"That was a retweet. That was an opinion of somebody and that was a retweet. I'll put it out there. People can decide for themselves. I don't take a position," Trump said in defending his tweet.
"You're the president," Guthrie responded. "You're not someone's crazy uncle who can retweet whatever. USA Today
Six takeaways from Trump and Biden's dueling town halls - they are really false equivalents - The Hill
1. Trump’s smorgasbord of misinformation and false choices — deftly called out
2. Biden had the steady showing he needed with the clock ticking down
3. Trump steps into another non-denouncing minefield — on QAnon
4. Biden opens the door further on court-packing and says he’ll confirm a stance soon
5. Trump’s last negative test before his coronavirus diagnosis: Still clear as mud
President Trump spoke positively about an extremist conspiracy-theory group, expressed skepticism about mask-wearing, rebuked his own F.B.I. director and attacked the legitimacy of the 2020 election in a televised town hall forum on Thursday, veering far away from a focused campaign appeal. Instead, he further stoked the country’s political rifts as his Democratic opponent, Joseph R. Biden Jr., pushed a deliberate message anchored in concerns over public health and promises to restore political norms.
Mr. Trump’s defensive and combative performance came on a night that was supposed to feature a debate between him and Mr. Biden, but that morphed into a long-distance study in contrasts on different television networks after the president declined to participate in a virtual debate.
On the central issue of the election, the coronavirus pandemic, the two candidates appeared to inhabit not just different television sets but different universes. Mr. Biden has made the full embrace of strict public health guidelines the centerpiece of his candidacy, while Mr. Trump has continued to defy even the recommendations of his own government on matters as basic as the use of masks — a pattern that persisted in their opposing events on Thursday.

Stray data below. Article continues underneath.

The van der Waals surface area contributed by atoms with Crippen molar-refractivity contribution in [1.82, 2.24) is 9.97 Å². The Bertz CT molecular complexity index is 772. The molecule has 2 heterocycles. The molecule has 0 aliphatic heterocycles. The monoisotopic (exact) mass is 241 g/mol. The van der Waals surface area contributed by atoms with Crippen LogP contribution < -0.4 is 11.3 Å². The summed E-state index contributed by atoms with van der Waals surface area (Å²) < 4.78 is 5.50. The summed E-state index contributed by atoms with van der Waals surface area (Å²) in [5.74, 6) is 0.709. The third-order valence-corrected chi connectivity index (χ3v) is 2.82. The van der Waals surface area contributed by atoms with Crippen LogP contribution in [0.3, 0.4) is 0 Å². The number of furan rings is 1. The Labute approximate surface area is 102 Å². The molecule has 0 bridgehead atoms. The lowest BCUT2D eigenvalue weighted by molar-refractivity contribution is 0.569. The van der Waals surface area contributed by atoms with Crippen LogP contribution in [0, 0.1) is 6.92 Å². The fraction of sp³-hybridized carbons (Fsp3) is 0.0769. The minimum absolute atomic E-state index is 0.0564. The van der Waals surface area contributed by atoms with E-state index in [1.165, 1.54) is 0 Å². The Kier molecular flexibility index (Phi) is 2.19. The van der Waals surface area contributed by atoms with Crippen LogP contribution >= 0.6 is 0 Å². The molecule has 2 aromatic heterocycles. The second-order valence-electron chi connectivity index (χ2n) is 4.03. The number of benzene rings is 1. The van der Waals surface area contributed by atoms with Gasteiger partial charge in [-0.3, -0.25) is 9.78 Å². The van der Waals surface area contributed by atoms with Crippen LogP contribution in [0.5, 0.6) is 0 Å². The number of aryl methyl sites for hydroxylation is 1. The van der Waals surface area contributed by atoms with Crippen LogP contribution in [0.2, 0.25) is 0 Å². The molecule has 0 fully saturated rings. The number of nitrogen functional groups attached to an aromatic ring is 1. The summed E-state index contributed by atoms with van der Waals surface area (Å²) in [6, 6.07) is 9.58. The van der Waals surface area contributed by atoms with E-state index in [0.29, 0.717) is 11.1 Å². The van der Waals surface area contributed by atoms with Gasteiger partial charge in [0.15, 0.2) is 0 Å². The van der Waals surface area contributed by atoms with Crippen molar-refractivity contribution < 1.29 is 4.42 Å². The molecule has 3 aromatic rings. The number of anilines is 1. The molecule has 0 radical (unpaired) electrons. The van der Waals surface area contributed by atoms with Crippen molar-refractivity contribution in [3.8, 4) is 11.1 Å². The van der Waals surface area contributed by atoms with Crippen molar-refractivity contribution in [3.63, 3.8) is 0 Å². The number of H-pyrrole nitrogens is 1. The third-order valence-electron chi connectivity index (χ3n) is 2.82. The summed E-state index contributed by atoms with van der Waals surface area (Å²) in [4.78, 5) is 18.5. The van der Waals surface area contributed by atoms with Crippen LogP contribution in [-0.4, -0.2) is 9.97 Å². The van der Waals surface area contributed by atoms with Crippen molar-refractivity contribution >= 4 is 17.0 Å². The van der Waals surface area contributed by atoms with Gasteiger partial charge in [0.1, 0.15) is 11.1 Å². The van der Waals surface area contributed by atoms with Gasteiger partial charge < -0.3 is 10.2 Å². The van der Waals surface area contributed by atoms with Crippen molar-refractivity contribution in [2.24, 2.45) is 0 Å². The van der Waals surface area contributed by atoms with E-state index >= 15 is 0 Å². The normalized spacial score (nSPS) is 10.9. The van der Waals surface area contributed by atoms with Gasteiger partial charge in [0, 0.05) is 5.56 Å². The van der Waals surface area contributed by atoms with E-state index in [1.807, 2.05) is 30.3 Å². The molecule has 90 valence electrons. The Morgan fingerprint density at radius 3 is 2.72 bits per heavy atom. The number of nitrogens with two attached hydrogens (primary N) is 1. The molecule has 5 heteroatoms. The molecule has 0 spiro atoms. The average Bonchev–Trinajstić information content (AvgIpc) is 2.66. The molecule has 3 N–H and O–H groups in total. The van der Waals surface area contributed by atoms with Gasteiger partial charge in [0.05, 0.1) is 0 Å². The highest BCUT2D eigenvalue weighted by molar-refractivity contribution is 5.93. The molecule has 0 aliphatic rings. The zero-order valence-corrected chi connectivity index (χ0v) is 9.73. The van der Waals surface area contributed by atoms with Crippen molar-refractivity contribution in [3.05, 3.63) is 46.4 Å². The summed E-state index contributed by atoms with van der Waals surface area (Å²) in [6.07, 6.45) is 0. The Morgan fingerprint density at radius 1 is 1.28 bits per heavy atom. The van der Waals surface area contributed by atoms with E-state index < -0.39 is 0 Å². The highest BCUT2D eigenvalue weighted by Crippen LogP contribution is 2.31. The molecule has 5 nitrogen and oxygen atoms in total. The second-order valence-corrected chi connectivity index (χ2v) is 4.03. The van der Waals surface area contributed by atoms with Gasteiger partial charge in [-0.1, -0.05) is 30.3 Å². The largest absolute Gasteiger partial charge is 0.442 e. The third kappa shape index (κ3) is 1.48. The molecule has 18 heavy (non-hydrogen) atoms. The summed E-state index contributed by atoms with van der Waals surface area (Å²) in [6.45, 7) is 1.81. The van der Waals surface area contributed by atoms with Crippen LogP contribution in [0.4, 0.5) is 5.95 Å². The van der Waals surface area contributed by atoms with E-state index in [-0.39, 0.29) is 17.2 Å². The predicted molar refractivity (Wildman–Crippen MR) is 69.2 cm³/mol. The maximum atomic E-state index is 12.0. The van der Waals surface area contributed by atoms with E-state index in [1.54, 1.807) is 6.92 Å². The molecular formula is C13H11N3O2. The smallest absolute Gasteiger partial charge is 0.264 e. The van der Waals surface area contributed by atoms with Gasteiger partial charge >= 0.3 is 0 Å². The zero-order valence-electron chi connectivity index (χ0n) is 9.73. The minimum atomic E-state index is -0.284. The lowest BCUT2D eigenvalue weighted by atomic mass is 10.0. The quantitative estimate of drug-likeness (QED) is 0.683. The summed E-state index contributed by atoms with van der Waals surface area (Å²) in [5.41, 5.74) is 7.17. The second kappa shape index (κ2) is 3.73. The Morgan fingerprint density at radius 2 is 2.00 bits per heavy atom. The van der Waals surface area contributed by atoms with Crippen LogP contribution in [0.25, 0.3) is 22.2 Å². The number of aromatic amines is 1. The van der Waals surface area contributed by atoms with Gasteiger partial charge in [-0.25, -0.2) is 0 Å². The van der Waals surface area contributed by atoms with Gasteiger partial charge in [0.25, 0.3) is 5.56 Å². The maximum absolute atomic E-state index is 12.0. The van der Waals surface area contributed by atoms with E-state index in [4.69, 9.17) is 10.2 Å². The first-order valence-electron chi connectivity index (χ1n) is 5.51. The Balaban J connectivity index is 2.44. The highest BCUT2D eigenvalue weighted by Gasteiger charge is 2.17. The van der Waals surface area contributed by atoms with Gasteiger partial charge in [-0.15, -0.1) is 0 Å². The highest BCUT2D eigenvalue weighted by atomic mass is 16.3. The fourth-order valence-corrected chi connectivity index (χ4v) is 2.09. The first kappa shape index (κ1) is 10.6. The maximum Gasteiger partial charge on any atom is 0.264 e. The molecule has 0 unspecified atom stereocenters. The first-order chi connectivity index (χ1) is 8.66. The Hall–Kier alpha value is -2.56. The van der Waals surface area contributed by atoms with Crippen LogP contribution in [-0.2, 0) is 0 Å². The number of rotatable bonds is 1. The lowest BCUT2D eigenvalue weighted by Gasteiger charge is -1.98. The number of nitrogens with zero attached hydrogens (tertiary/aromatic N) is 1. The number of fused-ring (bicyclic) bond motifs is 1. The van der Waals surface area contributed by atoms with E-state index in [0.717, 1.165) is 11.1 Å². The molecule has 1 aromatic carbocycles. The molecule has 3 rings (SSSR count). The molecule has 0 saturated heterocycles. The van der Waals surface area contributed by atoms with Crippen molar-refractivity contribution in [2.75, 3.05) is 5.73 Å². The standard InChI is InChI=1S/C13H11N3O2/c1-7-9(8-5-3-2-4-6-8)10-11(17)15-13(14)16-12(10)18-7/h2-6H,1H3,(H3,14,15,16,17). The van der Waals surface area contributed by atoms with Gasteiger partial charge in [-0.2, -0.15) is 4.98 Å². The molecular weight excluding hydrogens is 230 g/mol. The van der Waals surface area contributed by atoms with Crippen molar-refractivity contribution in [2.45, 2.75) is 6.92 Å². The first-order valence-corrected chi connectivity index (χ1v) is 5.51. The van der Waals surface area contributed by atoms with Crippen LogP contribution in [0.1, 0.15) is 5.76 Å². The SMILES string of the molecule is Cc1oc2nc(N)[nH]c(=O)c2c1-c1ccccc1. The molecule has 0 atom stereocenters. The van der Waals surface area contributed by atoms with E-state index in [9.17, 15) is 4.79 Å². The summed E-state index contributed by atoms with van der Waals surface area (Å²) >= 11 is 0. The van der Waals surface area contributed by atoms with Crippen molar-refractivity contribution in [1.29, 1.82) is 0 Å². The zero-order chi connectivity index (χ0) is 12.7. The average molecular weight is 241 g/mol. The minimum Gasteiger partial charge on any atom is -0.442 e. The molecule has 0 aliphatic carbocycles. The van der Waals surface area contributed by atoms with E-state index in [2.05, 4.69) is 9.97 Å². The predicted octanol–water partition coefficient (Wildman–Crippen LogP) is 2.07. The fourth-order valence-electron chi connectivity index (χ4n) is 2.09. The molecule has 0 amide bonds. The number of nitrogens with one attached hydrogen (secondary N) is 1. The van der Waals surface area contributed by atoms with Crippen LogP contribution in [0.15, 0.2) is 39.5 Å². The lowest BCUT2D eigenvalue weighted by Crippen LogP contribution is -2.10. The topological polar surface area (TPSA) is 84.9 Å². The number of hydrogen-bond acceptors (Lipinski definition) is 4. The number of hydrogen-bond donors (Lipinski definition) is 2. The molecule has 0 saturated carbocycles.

Mr. Biden lashed virtually every aspect of the president’s handling of the health crisis, including his language on masks.
“The words of a president matter,” Mr. Biden said. “When a president doesn’t wear a mask or makes fun of folks like me when I was wearing a mask for a long time, then, you know, people say, ‘Well, it mustn’t be that important.’”
In perhaps his most incendiary remarks, Mr. Trump repeatedly declined to disavow QAnon, a pro-Trump internet community that has been described by law enforcement as a potential domestic terrorism threat. The president professed to have no knowledge of the group, and as a result could not disavow it, but then demonstrated specific knowledge of one of its core conspiracy theories involving pedophilia that is entirely false.
"You're the president," the Today show anchor told Trump about his false Osama bin Laden tweets. "You're not someone's crazy uncle who can retweet whatever."
The World Health Organization said the antiviral drug remdesivir — one of the many drugs President Donald Trump was given to treat his coronavirus infection — has “little to no effect” on mortality for patients hospitalized with the coronavirus, CNN reported.
The WHO looked at four therapeutics in a study covering more than 11,000 coronavirus patients in 30 countries. Along with remdesivir, the study analyzed the use of hydroxychloroquine; a combination of the anti-HIV drugs lopinavir and ritonavir; and interferon.
“For each drug in the study, the effect on mortality was disappointingly unpromising,” WHO said. The study hasn’t been published in a peer-reviewed journal but the WHO published the results themselves.
The disappointing result differs from an earlier study in the U.S. that found that remdesivir shortens recovery time by about a third in those hospitalized with serious illness.
— Liza Hearon